Whenever it rains or snows, the rainwater or the melting snow runs off impervious areas such as driveways and roofs, while collecting the pollutants. Other pollutants are also collected on these hard surfaces, including nutrient-rich yard and pet waste, oil and radiator fluid from automobiles, and other debris and pollutants. The United States Environmental Protection Agency has identified this runoff as a major source of pollution in the US’ waterways. One of the best ways to help to reduce the pollutants is rain gardening and rainscaping. In this article, we gathered important points to consider about these gardens. For local resources and rain garden examples from 6 states, you can check out the official government website.
What is a rain garden?
You can help to reduce the number of pollutants that leave and enter nearby waterways, by building a rain garden. “What is a rain garden?”, you may ask. A depressed area that gathers rainwater from a roof, street, etc., and allows it to ooze into the ground is what we call a rain garden. While it creates colorful and landscaped areas in your yard, this can be an easy and cost-effective way to reduce runoff from your property. Like mentioned before, it can also help to filter out pollutants in runoff while creating a small habitat for birds, butterflies, etc.
Depending on your interests and experience, your rain garden design can be simple or elaborate. Either way, you have to consider:
- garden’s location in the yard
- type of soil you have
- size and shape
- amount of runoff
Choosing the Location for Rain garden
To begin, you have to determine suitable areas for a rain garden of your property. These are usually low places that are kept at a safe distance from other features because;
- water should be kept at least 10 feet (3 meters) away from structures to avoid causing damage to foundations and basements.
- septic system drain fields should be at least 35 feet (10 meters) away.
- the rain garden should at least be 50 feet (15 meters) away from drinking water wells and utility wires.
For professional help, you can call the relevant unit of the municipality to ensure that the underground utilities are not in the way.
Testing the Soil
In sites that are both suitable and close to runoff sources, test the soil. The type of soil you use in your garden is very crucial. To prevent plants from drowning and mosquitoes from multiplying, the soil must be permeable enough to absorb water within 48 hours. This is also the most common time between two rainstorms.
To simply determine a soil’s ability to absorb water, you can do the following:
- Fill a 10-inch-deep, 10-inch-wide (25×25 cm) hole with water.
- The site is suitable for a rain garden if the water evaporates within 48 hours.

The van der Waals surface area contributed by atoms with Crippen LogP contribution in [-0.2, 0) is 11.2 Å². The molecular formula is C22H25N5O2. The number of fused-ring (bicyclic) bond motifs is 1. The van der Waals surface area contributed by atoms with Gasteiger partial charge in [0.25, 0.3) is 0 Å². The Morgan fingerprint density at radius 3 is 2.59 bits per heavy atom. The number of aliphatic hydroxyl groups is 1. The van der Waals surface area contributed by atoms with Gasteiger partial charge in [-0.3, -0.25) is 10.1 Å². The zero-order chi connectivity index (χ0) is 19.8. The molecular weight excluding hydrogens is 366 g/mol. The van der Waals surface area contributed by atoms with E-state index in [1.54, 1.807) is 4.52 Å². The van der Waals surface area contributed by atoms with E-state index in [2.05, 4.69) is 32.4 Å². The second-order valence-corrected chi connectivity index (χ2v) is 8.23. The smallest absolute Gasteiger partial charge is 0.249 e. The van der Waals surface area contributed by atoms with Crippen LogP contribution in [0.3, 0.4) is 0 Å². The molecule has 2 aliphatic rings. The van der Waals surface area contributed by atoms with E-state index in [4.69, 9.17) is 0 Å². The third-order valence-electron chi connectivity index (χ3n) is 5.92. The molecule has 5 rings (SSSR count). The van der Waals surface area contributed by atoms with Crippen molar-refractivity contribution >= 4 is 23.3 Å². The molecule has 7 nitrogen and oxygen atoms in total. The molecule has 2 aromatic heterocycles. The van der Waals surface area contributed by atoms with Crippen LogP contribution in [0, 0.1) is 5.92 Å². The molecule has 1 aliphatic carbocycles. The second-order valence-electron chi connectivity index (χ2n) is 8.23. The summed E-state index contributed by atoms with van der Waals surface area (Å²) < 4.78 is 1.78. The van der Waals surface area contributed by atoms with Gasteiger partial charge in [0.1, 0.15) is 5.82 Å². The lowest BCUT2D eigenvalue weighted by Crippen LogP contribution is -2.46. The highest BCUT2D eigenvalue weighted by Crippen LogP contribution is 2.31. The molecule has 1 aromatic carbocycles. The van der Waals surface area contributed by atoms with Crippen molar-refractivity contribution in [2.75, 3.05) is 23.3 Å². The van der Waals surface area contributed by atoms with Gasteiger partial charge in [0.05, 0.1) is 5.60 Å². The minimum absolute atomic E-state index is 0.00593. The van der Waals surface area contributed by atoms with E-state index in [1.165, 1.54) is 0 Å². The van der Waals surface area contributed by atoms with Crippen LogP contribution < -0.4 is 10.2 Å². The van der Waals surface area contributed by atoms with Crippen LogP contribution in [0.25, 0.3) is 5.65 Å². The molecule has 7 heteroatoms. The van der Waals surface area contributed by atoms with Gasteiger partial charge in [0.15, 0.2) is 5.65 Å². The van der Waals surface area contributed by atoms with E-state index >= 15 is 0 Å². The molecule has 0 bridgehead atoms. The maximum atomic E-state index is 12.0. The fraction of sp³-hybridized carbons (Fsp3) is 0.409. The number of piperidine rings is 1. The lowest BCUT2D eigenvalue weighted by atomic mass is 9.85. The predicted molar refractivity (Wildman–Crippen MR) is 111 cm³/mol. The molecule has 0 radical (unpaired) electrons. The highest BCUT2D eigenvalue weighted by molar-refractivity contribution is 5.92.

- Test the soil at additional prospective rain garden sites on your property if your initial site fails the 48-hour test.
Determining the Size and Shape of the Rain Garden
They can come in a variety of shapes and sizes. The crescent or kidney form is appealing. If you’re putting it between two structures, such as a house and a sidewalk, a long, thin rain garden might be better.
The size of your rain garden is determined by the roof, driveway, or another hard surface that needs to be drained.
Rain gardens typically range in size from 100 to 300 square feet (approximately 10 or 30 square meters).
Runoff from a hard surface that is three times their size will be handled by the gardens. To control runoff from bigger surfaces, many rain gardens may be required. Large rooftops, for instance, may require a rain garden at each downspout.
Choosing Plants For Rain Garden
To make your rain garden project work, you have to choose plants that are appropriate to the soil type in your garden. You can get a soil test to determine that. Also, the plants you choose have to tolerate standing water for up to 48 hours. For more information about rain garden plants, you can also check official articles from the Pennstate Extension and the University of Minnesota Extention.
Plants of various sizes and types aid in stormwater management, so it’s a good idea to plan for a variety of species!
- Rainfall is deflected by trees and huge shrubs, which slows it down before it reaches the ground, allowing it to soak into the soil and not flow off as quickly.
- Tall grasses operate as filters, sucking up water, trapping contaminants, and keeping sediment out of ponds and rivers.
- Plants with shorter, well-established roots hold dirt and direct water into the ground.
According to your soil type, place of the garden, etc., you can find detailed sources for plant ideas online.
Building and Planting
Once the size, shape, location, and plants for the garden have been determined, you can begin the construction.
- To dig, you can lay a rope or hose out in the proper shape to serve as a guide.
- The depth of the rain garden can range between 4 and 10 inches (10 and 25 cm).
- The bottom of the garden should be level for maximum infiltration.
- If your garden is on a slope, utilize the soil from your digging to build a berm on the downhill side.
- Clear the area of the rain garden for any surplus soil.
To summarize, constructing a rain garden not only helps you save the environment but also offers you to grow local plants and flowers in your garden, creating a beautiful landscape for you to enjoy! So what is stopping you to benefit from all this?